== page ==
Recruiting and The State of The Consulting Industry
The up-or-out culture at Big three management consulting firms is well documented.
The impact on companies trying to attract Management Consulting talent, is not.
Each year, a percentage of the partner track consultants is promoted, and a percentage of the class is counseled to leave. This is true for each “Class” of consultants, for each promotion, and for each office.
I’ll use round numbers to illustrate the point.
In an average year, an incoming class of 100 consultants will have 50 promoted to Engagement Manager (CTL or PL is you speak Bainese or BCGish). That will be 10 of 20 Consultants in the New York Office, 5 of 10 in the Chicago office, 2 of 4 in the Atlanta office, etc…
But that number is not always 50. And it the distribution isn’t always even between the offices.
In 2009, McKinsey, Bain, and BCG all promoted a small percentage of the 2007 class. Their forecasts indicated that business would be down across the industry in FY09, and didn’t justify the cost basis of carrying the salary and overhead of an underutilized average sized class.
This meant that 70% of the class of 2007 was not promoted. If you were ranked 31st in your cohort, you were counseled out that year, but would have comfortably earned promotion had been hired two years earlier or later. That Summer, many qualified consultants left the firm at once, flooding the market with talent, and dropping median compensation for an accepted offer. It was a good time to recruit consultants.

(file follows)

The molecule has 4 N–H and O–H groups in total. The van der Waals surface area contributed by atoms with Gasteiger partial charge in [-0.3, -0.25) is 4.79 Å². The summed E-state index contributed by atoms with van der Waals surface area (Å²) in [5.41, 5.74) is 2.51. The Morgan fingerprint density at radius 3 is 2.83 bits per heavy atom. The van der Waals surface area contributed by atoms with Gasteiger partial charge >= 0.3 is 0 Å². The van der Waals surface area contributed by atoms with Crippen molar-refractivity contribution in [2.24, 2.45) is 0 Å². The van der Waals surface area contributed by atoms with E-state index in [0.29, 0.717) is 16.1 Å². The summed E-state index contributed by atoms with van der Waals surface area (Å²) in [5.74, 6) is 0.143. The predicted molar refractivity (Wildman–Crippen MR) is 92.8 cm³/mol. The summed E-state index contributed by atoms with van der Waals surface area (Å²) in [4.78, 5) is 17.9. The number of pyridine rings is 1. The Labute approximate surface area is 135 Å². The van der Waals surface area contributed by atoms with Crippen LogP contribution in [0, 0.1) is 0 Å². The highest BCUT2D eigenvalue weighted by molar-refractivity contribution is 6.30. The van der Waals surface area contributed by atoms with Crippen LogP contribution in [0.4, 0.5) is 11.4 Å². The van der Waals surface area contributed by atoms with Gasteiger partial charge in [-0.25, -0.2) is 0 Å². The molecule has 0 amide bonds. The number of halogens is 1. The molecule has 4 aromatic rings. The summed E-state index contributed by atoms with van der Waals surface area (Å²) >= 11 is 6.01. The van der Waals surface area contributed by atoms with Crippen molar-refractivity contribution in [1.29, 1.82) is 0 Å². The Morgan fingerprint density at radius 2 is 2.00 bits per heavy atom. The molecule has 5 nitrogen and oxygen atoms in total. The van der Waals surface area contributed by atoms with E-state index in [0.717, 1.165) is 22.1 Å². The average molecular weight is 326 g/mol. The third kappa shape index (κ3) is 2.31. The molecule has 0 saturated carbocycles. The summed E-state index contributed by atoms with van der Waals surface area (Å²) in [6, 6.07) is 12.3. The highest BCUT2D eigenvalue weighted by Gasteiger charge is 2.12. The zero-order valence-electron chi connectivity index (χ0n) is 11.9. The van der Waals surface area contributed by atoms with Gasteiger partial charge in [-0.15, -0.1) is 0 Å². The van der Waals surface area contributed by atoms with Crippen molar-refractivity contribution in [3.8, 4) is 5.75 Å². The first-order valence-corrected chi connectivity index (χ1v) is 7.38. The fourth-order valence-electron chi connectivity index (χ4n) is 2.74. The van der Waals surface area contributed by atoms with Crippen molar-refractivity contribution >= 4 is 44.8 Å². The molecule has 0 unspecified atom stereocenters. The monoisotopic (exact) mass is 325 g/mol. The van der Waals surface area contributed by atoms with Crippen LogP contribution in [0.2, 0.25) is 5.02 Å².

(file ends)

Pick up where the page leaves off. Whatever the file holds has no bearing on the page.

That same year, the firms recruited smaller than average classes due to the economic downturn. By 2011, the internal forecasts projected strong growth in the Consulting industry. To meet that demand, they had to promote an exceptionally high percentage of a much smaller class. To accomplish this, bonuses and raises were generous, and exceptional accommodations were made for lifestyle concerns.
At the same time, the economy was rebounding, so industry was beginning to look to accelerate hiring. The results was fierce competition to fill a large number of roles with a smaller than average number of active candidates. Additionally, companies had to use their interview process to more carefully vet potential hires. That year a bottom quartile performer may have been promoted. A company was no longer able to assume that if a candidate was promoted, he was a top performer.
As a result, average industry offers skyrocketed, and it became very difficult to attract talent with average wages or a second-tier geography.
At the micro-level, this is also true on an office by office, or industry by industry basis. If the forecast for Industrials is strong, The Detroit office may promote aggressively in the same year that New Jersey office is selective because the healthcare industry is trending down.
If you want to hire a consultant, you need to know if Mckinsey is promoting aggressively, if Bain has a good forecast in your industry, and if BCG is planning to promote in the office closest to you.
Hawkes Peers can help.